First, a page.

The latest thing in teaching is scripted curriculum, even though everyone knows that good teachers know their kids and adapt what they teach to what they need and what excites them, and that a poor teacher is not made better by following a script. Some of these curricula are good, some are terrible and only serve to alienate students and teachers. All teachers know the experience of scrutinizing a teachers guide and thinking, this just doesn’t make sense. Is this really a thirty minute mini-lesson for first graders? This language is way too abstract for my kids. This assignment is visually confusing etc. ( I’m talking to you Go-Math) We need the freedom to make that call and not teach what doesn’t make sense to us and for our students, or in some cases with these brand new untested curricula, what doesn’t make sense for anyone. When teachers are forced to cling to their clipboards and read their scripts, they lose not only a sense of agency and investment, but the ability to think on their feet and respond to student needs and interests. Teachers need to deeply understand and know what they’re teaching, and when teachers have a hand in forming curricula they are able to be flexible and respond to student needs, to be reflective and critical, to draw on their strengths and prior experiences, to dig deeper and facilitate truly groundbreaking learning experiences.
My co-teacher and I planned an interdisciplinary science and social studies project by thinking about what six and seven year olds from Brooklyn can get behind, what they already know and care about, about the neighborhoods they live in and real life problems in NYC as a way to drive our study of NYC geography, geology and culture, while creating ample opportunities for student choice and collaboration. We get positively giddy talking about the trips we’ll go on, the maps we’ll make, the experts we’ll interview and the research we’ll do. I am so fortunate to work with a co-teacher and be at a school that values this kind of learning is possible. Even so, there remains an all too pervasive mentality that assumes we need to “cover” all the social studies teaching points- because if we miss one bullet point on the social studies scope and sequence chaos might ensue. Scripted curricula, standards and bullet points galore can be useful as resources, but when forced on schools they communicates a lack of trust in teachers, as well as a shortsighted view of education. When teachers “cover material” it never sticks with kids beyond the unit test. The teaching and learning that engenders a thoughtful, compassionate and innovative citizenry derives from meaningful and purposeful experiences, from collaboration and problem solving, not from teachers crossing off bullet points, making spreadsheets or reading from scripts. The reason we have a catastrophic high school drop-out rate is not because there is anything fundamentally wrong with the kids who drop out, it is because from the beginning, school was not designed to meet their needs and keep them engaged- because it doesn’t feel meaningful or relevant to the real life problems they face each day.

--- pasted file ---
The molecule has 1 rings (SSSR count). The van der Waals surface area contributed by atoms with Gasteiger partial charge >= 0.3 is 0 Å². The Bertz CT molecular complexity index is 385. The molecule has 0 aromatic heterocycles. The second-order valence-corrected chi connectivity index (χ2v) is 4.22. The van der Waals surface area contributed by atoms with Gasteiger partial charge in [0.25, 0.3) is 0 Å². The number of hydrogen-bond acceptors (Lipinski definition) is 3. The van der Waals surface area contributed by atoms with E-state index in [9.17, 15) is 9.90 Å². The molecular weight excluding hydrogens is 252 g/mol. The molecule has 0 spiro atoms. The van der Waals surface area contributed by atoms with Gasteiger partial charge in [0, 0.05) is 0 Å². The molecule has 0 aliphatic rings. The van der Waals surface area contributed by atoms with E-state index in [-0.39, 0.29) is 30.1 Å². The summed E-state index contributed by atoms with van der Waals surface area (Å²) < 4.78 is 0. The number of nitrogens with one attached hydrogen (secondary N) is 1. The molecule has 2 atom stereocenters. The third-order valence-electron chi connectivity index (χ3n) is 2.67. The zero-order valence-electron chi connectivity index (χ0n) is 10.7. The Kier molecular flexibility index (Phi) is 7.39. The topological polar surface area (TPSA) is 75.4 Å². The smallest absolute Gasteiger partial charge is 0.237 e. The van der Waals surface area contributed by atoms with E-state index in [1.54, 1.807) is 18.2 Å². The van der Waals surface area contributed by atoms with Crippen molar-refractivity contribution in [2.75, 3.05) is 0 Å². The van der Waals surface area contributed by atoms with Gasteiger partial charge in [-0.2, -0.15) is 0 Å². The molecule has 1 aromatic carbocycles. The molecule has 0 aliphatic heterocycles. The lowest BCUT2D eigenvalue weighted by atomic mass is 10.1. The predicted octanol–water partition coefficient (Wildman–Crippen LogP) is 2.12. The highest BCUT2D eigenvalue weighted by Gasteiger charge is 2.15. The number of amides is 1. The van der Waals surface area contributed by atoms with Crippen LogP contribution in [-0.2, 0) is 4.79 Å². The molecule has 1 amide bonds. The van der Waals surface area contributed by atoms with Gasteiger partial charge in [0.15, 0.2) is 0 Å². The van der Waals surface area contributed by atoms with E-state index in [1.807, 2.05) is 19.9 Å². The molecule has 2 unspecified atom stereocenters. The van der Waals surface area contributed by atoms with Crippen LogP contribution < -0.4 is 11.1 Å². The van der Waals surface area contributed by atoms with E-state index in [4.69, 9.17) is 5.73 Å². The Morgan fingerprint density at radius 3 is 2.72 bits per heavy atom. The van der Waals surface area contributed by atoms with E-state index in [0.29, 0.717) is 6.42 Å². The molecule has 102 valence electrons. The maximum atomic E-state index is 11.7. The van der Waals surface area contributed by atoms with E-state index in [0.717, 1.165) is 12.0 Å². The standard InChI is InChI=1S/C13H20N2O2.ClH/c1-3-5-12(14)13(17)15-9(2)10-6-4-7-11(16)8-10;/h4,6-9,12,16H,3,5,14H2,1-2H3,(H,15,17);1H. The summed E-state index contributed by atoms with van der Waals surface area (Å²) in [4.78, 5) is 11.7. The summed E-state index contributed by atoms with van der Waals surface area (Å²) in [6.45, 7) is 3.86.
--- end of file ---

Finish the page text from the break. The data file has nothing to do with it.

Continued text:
Which brings me to my last thought for the day. Education reform and the fight against it is not just a philosophical debate. When it comes down to it, for me, Its not about philosophy, or about politics. This is about children and what helps them learn, what keeps them interested and hooks them on questioning and critical thinking. I am a progressive teacher because I think it works, because I believe that trusting and empowering teachers and students is a prerequisite for the kind of learning that sticks with kids into adulthood, because hands-on, student driven projects, collaborative problem solving and joyful and supportive classroom environments not only keep children engaged, but help them acquire skills that they can actually use in the real world- whether those skills are cognitive or social-emotional. It is really about child and human development, how we grow and how we learn. Child development is a course in any graduate education program. And then we become teachers and we’re compelled to forget what we learned, and push academics younger and younger, to teach content that has no connection to children’s lives, to expect all kids to master the same skills at the same time, even though any teacher or parents know that all children are different and what one child can do at 6, another can’t do until 8.